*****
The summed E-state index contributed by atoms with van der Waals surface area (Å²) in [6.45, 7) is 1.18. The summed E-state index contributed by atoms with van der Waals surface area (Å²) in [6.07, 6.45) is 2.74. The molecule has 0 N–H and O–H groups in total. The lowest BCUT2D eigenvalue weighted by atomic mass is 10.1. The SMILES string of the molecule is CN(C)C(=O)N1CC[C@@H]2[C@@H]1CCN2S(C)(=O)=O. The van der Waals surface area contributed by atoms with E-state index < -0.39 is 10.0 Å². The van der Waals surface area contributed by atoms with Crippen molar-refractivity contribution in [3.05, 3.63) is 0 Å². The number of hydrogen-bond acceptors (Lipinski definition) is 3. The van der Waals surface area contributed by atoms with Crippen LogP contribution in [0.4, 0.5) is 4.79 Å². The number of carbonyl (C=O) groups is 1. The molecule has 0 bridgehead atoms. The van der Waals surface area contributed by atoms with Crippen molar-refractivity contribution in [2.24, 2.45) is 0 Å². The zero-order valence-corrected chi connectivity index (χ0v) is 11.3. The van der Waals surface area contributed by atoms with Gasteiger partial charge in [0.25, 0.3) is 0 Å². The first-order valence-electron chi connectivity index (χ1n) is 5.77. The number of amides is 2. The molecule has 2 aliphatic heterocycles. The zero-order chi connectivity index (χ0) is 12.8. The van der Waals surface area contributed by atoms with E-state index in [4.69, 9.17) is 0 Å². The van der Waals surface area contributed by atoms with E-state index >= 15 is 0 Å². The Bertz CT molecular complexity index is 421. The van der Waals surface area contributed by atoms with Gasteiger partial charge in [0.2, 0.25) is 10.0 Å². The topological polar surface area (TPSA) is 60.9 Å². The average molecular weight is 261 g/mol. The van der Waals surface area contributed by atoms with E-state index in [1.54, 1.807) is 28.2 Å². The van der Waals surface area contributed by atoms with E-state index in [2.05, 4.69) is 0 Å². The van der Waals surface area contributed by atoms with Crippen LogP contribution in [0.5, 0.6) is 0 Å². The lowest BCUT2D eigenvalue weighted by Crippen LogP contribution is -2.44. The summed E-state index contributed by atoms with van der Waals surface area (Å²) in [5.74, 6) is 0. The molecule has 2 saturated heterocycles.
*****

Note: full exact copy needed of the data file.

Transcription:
The summed E-state index contributed by atoms with van der Waals surface area (Å²) in [6.45, 7) is 1.18. The summed E-state index contributed by atoms with van der Waals surface area (Å²) in [6.07, 6.45) is 2.74. The molecule has 0 N–H and O–H groups in total. The lowest BCUT2D eigenvalue weighted by atomic mass is 10.1. The SMILES string of the molecule is CN(C)C(=O)N1CC[C@@H]2[C@@H]1CCN2S(C)(=O)=O. The van der Waals surface area contributed by atoms with E-state index < -0.39 is 10.0 Å². The van der Waals surface area contributed by atoms with Crippen molar-refractivity contribution in [3.05, 3.63) is 0 Å². The number of hydrogen-bond acceptors (Lipinski definition) is 3. The van der Waals surface area contributed by atoms with Crippen LogP contribution in [0.4, 0.5) is 4.79 Å². The number of carbonyl (C=O) groups is 1. The molecule has 0 bridgehead atoms. The van der Waals surface area contributed by atoms with Crippen molar-refractivity contribution in [2.24, 2.45) is 0 Å². The zero-order valence-corrected chi connectivity index (χ0v) is 11.3. The van der Waals surface area contributed by atoms with Gasteiger partial charge in [0.25, 0.3) is 0 Å². The first-order valence-electron chi connectivity index (χ1n) is 5.77. The number of amides is 2. The molecule has 2 aliphatic heterocycles. The zero-order chi connectivity index (χ0) is 12.8. The van der Waals surface area contributed by atoms with E-state index in [4.69, 9.17) is 0 Å². The van der Waals surface area contributed by atoms with E-state index >= 15 is 0 Å². The Bertz CT molecular complexity index is 421. The van der Waals surface area contributed by atoms with Gasteiger partial charge in [0.2, 0.25) is 10.0 Å². The topological polar surface area (TPSA) is 60.9 Å². The average molecular weight is 261 g/mol. The van der Waals surface area contributed by atoms with E-state index in [1.54, 1.807) is 28.2 Å². The van der Waals surface area contributed by atoms with E-state index in [2.05, 4.69) is 0 Å². The van der Waals surface area contributed by atoms with Crippen LogP contribution in [0.5, 0.6) is 0 Å². The lowest BCUT2D eigenvalue weighted by Crippen LogP contribution is -2.44. The summed E-state index contributed by atoms with van der Waals surface area (Å²) in [5.74, 6) is 0. The molecule has 2 saturated heterocycles.